1. Today on Fresh Air  Graham Nash explains how having Neil Young join Crosby, Stills & Nash made the sound darker and more intense:


It’s more difficult to sing 4 part [harmonies], you’ve got to start shifting parts around and stuff. Neil [Young] brings a darker edge to our music, and I don’t mean that in a negative way… it’s more intense. That first album of Crosby, Stills & Nash is kind of summery, lots of palm trees in it feeling, a cool breeze through the canyons kind of music.
Actually, Jimi Hendrix when asked what he thought of Crosby, Stills & Nash [he] looked at the interviewer and said, ‘That’s Western sky music.’ And I thought, ‘Wow. That’s brilliant.’ The point is that Neil brings a different kind of musical intensity to the band, and the music of Crosby, Stills & Nash and Crosby, Stills, Nash & Young is very, very different.  



Hear the full interview, read more interview highlights or read the first chapter of Nash’s memoir “Wild Tales” here 


image of Crosby, Stills, Nash & Young in 1973 via SoundColorVibration View in High-Res

    Today on Fresh Air  Graham Nash explains how having Neil Young join Crosby, Stills & Nash made the sound darker and more intense:

    It’s more difficult to sing 4 part [harmonies], you’ve got to start shifting parts around and stuff. Neil [Young] brings a darker edge to our music, and I don’t mean that in a negative way… it’s more intense. That first album of Crosby, Stills & Nash is kind of summery, lots of palm trees in it feeling, a cool breeze through the canyons kind of music.

    Actually, Jimi Hendrix when asked what he thought of Crosby, Stills & Nash [he] looked at the interviewer and said, ‘That’s Western sky music.’ And I thought, ‘Wow. That’s brilliant.’ The point is that Neil brings a different kind of musical intensity to the band, and the music of Crosby, Stills & Nash and Crosby, Stills, Nash & Young is very, very different.  

    Hear the full interview, read more interview highlights or read the first chapter of Nash’s memoir “Wild Tales” here

    image of Crosby, Stills, Nash & Young in 1973 via SoundColorVibration

  2. fresh air

    interview

    graham nash

    crosby stills and nash

    neil young

    1970s

    jimi hendrix

  1. Heads up, you guys: new Jimi Hendrix is being released March 5 and NPR Music has a First Listen:

    [T]he newest collection of Hendrixiana (titled People, Hell and Angels, out March 5) is a suitable addition to the guitar giant’s large posthumous output, drawn from recordings he’d made between 1968 and 1970 with a variety of co-conspirators.

  2. NPR Music

    Jimi Hendrix

    First Listen

    People Hell and Angels

  1. Guitarist and composer Marc Ribot, on Jimi Hendrix: "Like all of the other pimply adolescents in the late ’60s, I listened to and loved Jimi  Hendrix. And, of course, he was an amazing virtuoso on the guitar. But  what seemed to me, when I later thought about him, the most important  thing about Hendrix, was that he was a poet in terms of what he said and  what he played. And that’s something that all of the many guitarists  who are directly working in the Hendrix tradition, what so few of them  seem to get — that it seemed to be something that surrounded the music  that made it be great. I never felt like I could approach Hendrix  directly, and so … I approached him very indirectly." View in High-Res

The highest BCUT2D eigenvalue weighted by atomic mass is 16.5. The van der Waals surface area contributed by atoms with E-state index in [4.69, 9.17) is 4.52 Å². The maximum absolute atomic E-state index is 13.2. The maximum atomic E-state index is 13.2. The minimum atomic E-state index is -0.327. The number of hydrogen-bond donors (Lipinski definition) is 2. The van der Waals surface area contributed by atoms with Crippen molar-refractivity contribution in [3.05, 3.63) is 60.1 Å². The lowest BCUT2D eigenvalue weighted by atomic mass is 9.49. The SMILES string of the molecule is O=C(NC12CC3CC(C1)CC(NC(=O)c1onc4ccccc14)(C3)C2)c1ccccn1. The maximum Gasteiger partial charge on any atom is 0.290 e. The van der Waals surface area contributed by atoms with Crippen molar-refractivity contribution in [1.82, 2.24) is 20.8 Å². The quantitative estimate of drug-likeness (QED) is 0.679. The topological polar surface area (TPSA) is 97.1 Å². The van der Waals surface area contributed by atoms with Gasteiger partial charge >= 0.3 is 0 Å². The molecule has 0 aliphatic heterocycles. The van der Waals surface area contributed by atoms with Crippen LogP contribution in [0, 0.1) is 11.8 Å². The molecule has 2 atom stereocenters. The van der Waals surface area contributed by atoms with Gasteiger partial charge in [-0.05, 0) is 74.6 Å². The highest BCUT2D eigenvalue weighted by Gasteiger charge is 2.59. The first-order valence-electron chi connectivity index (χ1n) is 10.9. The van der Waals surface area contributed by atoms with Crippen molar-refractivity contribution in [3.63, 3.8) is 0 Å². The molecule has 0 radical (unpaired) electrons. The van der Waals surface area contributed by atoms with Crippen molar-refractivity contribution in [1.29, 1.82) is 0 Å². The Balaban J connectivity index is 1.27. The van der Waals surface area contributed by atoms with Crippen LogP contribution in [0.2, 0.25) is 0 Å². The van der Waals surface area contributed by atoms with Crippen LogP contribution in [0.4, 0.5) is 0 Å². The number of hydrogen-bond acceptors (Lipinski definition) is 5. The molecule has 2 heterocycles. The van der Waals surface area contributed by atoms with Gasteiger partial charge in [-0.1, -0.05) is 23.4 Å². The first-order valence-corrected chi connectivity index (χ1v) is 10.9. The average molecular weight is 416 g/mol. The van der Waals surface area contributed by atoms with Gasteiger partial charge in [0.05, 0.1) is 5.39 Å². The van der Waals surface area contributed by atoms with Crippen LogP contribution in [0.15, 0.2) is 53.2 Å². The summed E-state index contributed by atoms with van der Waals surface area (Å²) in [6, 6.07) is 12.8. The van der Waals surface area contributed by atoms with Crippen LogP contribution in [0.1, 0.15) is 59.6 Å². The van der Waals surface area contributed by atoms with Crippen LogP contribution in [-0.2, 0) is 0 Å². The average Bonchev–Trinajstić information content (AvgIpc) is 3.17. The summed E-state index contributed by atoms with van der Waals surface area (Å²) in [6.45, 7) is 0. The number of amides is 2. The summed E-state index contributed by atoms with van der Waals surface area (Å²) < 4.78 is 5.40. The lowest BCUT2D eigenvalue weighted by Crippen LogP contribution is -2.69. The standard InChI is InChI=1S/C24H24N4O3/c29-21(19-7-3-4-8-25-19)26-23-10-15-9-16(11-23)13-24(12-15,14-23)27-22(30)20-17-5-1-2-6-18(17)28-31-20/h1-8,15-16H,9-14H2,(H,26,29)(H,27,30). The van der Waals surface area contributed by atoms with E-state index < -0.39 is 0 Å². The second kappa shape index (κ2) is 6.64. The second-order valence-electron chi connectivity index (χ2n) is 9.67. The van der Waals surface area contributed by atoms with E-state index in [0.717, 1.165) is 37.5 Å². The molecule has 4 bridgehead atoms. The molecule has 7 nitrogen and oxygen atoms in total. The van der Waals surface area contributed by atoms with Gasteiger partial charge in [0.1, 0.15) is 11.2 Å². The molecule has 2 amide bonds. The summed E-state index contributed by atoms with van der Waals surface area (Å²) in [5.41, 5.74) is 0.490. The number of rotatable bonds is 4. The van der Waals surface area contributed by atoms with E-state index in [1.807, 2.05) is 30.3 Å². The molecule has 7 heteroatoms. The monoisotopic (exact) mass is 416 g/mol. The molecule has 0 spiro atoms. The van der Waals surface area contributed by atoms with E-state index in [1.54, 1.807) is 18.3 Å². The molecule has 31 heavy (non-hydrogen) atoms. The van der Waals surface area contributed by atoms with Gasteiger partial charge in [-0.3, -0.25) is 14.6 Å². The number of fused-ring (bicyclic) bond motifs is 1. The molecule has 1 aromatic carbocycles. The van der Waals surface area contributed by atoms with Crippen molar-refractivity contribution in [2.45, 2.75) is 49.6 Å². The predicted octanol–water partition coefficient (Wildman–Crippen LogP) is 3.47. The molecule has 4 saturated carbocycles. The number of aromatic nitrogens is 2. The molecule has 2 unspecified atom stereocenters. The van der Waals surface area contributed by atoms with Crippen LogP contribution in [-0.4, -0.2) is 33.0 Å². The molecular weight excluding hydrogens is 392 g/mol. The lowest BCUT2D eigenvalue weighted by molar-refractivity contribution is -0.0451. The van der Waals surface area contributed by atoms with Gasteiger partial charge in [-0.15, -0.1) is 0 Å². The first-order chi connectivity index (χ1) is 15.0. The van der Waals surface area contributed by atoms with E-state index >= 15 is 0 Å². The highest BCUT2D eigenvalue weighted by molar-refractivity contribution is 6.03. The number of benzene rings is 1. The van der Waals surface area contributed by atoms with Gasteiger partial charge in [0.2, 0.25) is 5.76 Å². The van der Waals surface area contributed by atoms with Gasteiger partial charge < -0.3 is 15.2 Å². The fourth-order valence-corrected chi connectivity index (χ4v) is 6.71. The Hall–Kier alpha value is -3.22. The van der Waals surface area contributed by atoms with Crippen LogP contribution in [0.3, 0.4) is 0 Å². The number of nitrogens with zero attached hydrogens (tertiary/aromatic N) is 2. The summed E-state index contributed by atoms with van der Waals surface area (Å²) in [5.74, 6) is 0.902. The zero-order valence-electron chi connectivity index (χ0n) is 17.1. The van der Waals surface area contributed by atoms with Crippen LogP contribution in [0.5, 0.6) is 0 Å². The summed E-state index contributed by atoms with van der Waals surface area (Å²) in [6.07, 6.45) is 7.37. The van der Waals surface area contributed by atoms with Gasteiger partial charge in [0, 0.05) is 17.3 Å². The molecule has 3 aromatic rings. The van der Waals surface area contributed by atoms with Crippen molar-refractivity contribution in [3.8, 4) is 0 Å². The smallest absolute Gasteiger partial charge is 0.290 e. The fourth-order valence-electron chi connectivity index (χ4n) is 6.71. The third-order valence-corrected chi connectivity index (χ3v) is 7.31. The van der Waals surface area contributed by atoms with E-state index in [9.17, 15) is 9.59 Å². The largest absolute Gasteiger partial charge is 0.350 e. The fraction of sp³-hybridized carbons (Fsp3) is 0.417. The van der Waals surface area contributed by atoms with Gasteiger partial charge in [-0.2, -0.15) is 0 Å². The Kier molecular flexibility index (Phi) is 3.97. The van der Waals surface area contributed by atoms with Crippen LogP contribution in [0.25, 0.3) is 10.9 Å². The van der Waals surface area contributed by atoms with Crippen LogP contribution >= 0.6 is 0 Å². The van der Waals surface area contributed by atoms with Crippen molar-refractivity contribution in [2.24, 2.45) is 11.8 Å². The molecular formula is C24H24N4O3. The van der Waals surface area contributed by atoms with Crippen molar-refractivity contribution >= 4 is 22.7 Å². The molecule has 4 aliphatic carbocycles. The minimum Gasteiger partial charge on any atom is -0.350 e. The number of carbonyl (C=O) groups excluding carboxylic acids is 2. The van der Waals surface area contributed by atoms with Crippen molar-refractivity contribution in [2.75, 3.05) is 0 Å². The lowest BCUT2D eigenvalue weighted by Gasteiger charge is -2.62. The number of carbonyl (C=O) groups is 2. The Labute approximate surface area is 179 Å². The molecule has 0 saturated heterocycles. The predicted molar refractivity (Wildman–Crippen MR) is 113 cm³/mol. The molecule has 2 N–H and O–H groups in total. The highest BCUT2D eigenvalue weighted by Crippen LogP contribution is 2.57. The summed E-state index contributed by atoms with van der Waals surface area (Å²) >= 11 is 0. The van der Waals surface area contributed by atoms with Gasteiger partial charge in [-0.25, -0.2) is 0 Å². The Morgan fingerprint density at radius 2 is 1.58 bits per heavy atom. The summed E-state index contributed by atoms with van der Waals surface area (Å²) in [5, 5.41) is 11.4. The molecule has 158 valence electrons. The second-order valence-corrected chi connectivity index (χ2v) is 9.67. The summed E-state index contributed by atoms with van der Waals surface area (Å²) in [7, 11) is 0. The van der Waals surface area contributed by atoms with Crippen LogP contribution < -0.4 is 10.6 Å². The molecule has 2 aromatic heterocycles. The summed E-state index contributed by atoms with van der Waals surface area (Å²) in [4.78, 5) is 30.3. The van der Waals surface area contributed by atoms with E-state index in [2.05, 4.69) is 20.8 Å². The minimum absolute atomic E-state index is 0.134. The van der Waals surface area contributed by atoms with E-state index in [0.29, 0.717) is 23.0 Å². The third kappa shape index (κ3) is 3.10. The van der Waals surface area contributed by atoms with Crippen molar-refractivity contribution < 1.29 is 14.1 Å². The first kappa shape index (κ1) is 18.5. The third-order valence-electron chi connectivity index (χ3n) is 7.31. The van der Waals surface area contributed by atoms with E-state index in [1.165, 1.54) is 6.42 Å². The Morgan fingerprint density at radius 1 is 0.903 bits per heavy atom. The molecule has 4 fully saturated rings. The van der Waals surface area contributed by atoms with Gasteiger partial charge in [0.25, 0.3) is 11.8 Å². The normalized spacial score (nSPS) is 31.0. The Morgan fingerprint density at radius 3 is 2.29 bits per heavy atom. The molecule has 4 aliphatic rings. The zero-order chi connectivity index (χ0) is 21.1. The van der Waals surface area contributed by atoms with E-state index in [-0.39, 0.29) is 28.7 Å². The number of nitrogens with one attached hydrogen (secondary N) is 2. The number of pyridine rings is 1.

Guitarist and composer Marc Ribot, on Jimi Hendrix: "Like all of the other pimply adolescents in the late ’60s, I listened to and loved Jimi Hendrix. And, of course, he was an amazing virtuoso on the guitar. But what seemed to me, when I later thought about him, the most important thing about Hendrix, was that he was a poet in terms of what he said and what he played. And that’s something that all of the many guitarists who are directly working in the Hendrix tradition, what so few of them seem to get — that it seemed to be something that surrounded the music that made it be great. I never felt like I could approach Hendrix directly, and so … I approached him very indirectly."

  2. marc ribot

    jimi hendrix

    guitar

    composer

    npr

  1. One afternoon in the mid-’60s, I was on MacDougal   Street in Greenwich  Village and heard some music coming out of the Gaslight Club. I stuck my  head in to see a band doing a sound check and recognized John Hammond  and his black backup band, all wearing suits. The guitarist played his  instrument upside-down, but it was too loud for me. Besides, they  weren’t open yet, and someone chased me away. That was the one time I  saw Jimi Hendrix. View in High-Res

    One afternoon in the mid-’60s, I was on MacDougal Street in Greenwich Village and heard some music coming out of the Gaslight Club. I stuck my head in to see a band doing a sound check and recognized John Hammond and his black backup band, all wearing suits. The guitarist played his instrument upside-down, but it was too loud for me. Besides, they weren’t open yet, and someone chased me away. That was the one time I saw Jimi Hendrix.

  2. jimi hendrix

    ed ward

    npr

    fresh air